bp and thyssenkrupp ink deal to decarbonise steel production

They will explore supply solutions for both blue and green hydrogen, as well as electricity form solar and wind farms through the use of power purchase agreements

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British energy company bp and German multinational conglomerate thyssenkrupp have signed a memorandum of understanding to work together to advance the decarbonisation of steel production.

They will explore supply solutions for both blue and green hydrogen, as well as electricity form solar and wind farms through the use of power purchase agreements (PPAs).

thyssenkrupp Steel accounts for 2.5% of carbon emissions in Germany, mainly at the Duisburg site where the main emitters, the blast furnaces, are operated.

The company intends to make steel production climate-neutral by 2045 by replacing the coal-fired blast furnaces with direct reduction plants where iron ore is reduced with low carbon hydrogen.

William Lin, bp’s executive vice president regions, cities and solutions said: “The steel and energy industries have of course long been closely linked. We provide fuel and feedstock for steel production while our platforms, pipelines and turbine towers are made from steel.

thyssenkrupp Steel has the ambition to make its steel production climate-neutral by 2045 and low carbon power and hydrogen will play a critical role in achieving that. As part of our strategy to provide a range of decarbonisation solutions to corporates, bp is already investing in and working to develop a portfolio of industrial-scale hydrogen projects in Germany, the Netherlands, Spain, the UK and Australia. With our aligned ambitions and complementary investments, thyssenkrupp Steel and bp can together help this hard-to-abate sector decarbonise faster.”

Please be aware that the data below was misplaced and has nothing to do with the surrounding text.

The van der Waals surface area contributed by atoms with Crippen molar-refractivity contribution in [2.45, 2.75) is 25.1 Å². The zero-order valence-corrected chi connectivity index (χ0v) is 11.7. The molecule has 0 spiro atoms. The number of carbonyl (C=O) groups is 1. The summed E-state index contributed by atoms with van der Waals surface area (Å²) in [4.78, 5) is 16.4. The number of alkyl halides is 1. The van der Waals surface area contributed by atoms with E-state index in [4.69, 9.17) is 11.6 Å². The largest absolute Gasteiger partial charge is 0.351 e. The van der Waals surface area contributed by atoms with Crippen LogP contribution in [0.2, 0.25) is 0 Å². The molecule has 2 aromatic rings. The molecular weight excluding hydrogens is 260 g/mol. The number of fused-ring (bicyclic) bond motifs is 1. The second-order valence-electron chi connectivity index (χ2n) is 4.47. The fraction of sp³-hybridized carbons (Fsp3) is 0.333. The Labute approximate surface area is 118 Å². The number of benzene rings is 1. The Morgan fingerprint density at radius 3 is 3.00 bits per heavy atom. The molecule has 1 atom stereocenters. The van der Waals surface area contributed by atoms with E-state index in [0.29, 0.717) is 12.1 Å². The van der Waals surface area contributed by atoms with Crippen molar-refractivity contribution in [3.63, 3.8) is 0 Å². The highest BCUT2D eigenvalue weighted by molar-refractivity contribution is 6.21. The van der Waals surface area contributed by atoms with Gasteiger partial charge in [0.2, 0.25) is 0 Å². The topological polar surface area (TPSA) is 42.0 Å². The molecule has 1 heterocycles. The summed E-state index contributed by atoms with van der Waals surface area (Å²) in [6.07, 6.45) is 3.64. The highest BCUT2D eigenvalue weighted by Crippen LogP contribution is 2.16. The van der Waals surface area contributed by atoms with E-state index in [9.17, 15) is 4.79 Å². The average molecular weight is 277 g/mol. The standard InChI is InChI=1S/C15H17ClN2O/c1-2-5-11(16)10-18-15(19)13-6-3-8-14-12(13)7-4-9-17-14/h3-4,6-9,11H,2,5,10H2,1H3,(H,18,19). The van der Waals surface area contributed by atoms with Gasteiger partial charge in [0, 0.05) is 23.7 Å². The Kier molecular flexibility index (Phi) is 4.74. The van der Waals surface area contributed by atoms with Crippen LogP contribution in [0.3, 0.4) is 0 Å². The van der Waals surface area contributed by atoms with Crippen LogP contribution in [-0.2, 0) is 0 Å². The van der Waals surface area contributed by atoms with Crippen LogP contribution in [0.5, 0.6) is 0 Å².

thyssenkrupp Steel currently produces 11 million tonnes of crude steel per year and is targeting the production of 400,000 tonnes of CO2-reduced steel by 2025.

Dr. Arnd Köfler, Chief Technology Officer at thyssenkrupp Steel added: “The decarbonisation of the steel industry will require enormous quantities of low carbon and in the long term green hydrogen. This will increasingly require the use of electricity from renewable sources. All this can only be achieved through a well-developed hydrogen infrastructure with a supra-regional pipeline network.

“The MoU is an important milestone for us to set the course with bp for a reliable supply of energy in the future.”

The companies also plan to jointly advocate for policies that will support the development of low carbon hydrogen and the growth of green steel in Europe.